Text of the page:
Just in case anyone thinks I have opened a refugee camp, let me clarify that I am talking about vegetables. I am tempted from time to time to take in some family fleeing one horror or another, let them pursue their agricultural lives in peace. For the moment, however, and rather less nobly, I have just taken in their crops: beets, tomatoes, garlic, kale, potatoes, broccoli, lettuce, parsley, carrots, onions, cucumbers, peppers, eggplant, radishes, rutabagas, cabbages, peas, turnips, dill, currants, leeks, kohlrabi, cauliflower. Actually, it would be easier to list the crops that don’t come from elsewhere. It is a short list. Squash and pumpkins, beans and husk cherries, sage and… well, that may be it.

It is not that there are no other edible natives. People lived here for thousands of years before the cucumber showed up and they must have had a few green things to go with their giant ground sloth. If you want to get some idea of the variety out there, take a walk around the farm with Sean, who spend many evenings gathering wild crops from the woods and streams and hedgerows–and even some of the weeds from our fields.

You might be surprised how much is out there. Young cattail shoots and day lily roots and ramps and hickory nuts. Though you might also be surprised by the effort required to get enough of these crops (well, other than the edible weeds, which we have in dismaying abundance) to make anything like a meal. An evening of foraging will net Sean a small bag of goodies. I can pick enough lettuce for all of you in half an hour.

I suppose there is something attractive about the idea of making do with what you find right around you. It sounds sustainable and simple and natural and balanced, a sort of ideal self-sufficiency. But what’s wrong with a little help from others, especially when that help tastes as good as a tomato or garlic. And anyway, this idea of things belonging immutably to a particular place–of true natives–is nonsense. We have all been moving around for eons, peoples and plants and microbes sweeping across continents, changing what they encounter and being changed by it.

Of course, Japanese eggplants and Peruvian tubers coming to live in my Easton fields causes fewer social problems than, say, thousands of Syrians fleeing through Europe. But this vegetable melting pot I call a farm does remind one that things tend not to stay put, for which we human beings bear a huge portion of the responsibility, and that we have consequently benefitted as well as suffered. Choosing a moment in time and declaring it the point of equilibrium may impose some desired order on the chaos we inhabit. But it is a fiction, and most often told for no good purpose. Better, it seems to me, to accept the change as generously as possible, set aside a little ground to give the newcomers a place to grow. It will cost space and time and effort, but it may well improve your life too.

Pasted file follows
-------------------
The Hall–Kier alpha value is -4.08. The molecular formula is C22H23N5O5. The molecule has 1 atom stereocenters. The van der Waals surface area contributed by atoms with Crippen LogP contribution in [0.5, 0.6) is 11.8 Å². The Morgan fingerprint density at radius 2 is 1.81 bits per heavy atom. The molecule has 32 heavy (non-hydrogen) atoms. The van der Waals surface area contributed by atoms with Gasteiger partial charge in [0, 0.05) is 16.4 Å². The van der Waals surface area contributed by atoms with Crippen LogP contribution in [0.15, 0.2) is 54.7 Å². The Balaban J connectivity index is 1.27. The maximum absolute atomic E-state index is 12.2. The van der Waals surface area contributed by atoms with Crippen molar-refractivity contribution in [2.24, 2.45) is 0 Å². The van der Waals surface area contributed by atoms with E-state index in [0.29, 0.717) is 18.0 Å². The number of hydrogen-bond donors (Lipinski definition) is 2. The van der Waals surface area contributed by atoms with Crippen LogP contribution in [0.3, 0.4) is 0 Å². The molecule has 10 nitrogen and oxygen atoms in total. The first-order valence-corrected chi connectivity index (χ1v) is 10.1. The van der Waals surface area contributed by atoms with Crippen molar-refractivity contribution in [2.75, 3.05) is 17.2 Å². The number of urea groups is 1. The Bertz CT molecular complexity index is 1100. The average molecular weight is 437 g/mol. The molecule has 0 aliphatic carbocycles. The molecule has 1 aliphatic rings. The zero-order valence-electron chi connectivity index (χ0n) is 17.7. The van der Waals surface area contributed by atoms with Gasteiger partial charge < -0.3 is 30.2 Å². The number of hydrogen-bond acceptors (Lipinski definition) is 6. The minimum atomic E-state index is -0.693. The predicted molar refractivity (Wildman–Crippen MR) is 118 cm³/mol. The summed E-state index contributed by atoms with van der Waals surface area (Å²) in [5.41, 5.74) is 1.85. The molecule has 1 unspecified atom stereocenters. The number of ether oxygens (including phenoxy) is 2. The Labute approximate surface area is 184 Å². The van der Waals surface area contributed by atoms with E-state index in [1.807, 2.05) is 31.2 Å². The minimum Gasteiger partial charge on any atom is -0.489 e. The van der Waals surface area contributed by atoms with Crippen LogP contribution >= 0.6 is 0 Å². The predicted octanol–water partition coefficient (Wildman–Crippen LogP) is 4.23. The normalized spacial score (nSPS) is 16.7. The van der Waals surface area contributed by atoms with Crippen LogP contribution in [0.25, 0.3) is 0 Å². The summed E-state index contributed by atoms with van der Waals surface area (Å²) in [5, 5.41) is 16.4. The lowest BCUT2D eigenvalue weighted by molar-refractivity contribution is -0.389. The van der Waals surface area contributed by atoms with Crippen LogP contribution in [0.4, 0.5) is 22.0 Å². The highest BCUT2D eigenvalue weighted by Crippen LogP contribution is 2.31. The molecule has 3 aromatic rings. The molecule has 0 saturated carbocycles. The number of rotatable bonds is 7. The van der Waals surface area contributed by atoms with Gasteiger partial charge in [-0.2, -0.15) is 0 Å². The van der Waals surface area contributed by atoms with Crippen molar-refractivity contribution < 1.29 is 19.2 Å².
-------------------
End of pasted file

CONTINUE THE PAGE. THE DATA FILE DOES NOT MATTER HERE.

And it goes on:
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Vegetable notes: As always, I make my plea on behalf of your snap peas. Do not cook them for more than a couple of minutes. They just need to turn bright green. Nothing more. Well, a little salt. But that’s it. Cook them longer and they turn from snap peas to mush peas.

As you can see, the squash patch has hit its stride. Opinions vary about whether or not that is a good thing. You may start to get tired of them in a few weeks. We, most likely, will get tired of picking them. But they are a versatile vegetable. I think of them as sort of vegetable pasta. They go well with all sorts things. I think, though, that they may be best grilled, marinated (olive oil, vinegar, smoked paprika, basil, garlic, salt and pepper) and eaten cold, in particular as an addition to a sandwich. Just about any sandwich. Maybe not peanut butter and jelly (I dare some one to try it).

Thai basil can be used in place of the more familiar Italian, and obviously it goes well in Thai dishes. It’s also good in various desserts or infused in simple syrup and mixed into various drinks (try it with bourbon for a start).

As many of you may recall, we had a terrible garlic crop last season. I am happy to say this year’s crop looks much better. Well, you can see for yourself. Right now the heads are uncured (we dug these bulbs a couple of days ago), which means the cloves are a little milder and a lot juicer. The garlic would go well with some sautéed chard.

The kohlrabi (round green object) is, I think, best just peeled and sliced up and eaten raw so it is still crunchy. But if you don’t like crunchy you could cut it into chunks and steam it.

On a general note, any pockmarks you might notice on your produce are the result of the hail we got last Friday. As hail goes, it was not bad, but ice pellets blown into vegetables at 50 miles and hour do tend to leave a mark.

The Alleged Farm News – 30 June, 2016

This week’s share: Basil, Beets, Garlic chives, Dill, Endive, Kale, Koji, Lettuce, Scallion, Squash

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As a rule I strongly approve of those who widen their taste in vegetables. I like to hear from members who have happily discovered a new vegetable or even found that they like something they thought they did not. My own wife believed she disliked beets until I started growing them and she learned that fresh beets bear little resemblance to the things she had been served at her grade school cafeteria. And while my older son is a reasonably accomplished guy and soon to be 20, I remain particularly proud of the time when he announced at the age of three that he likes turnips (and I don’t think he has gone back on that opinion since).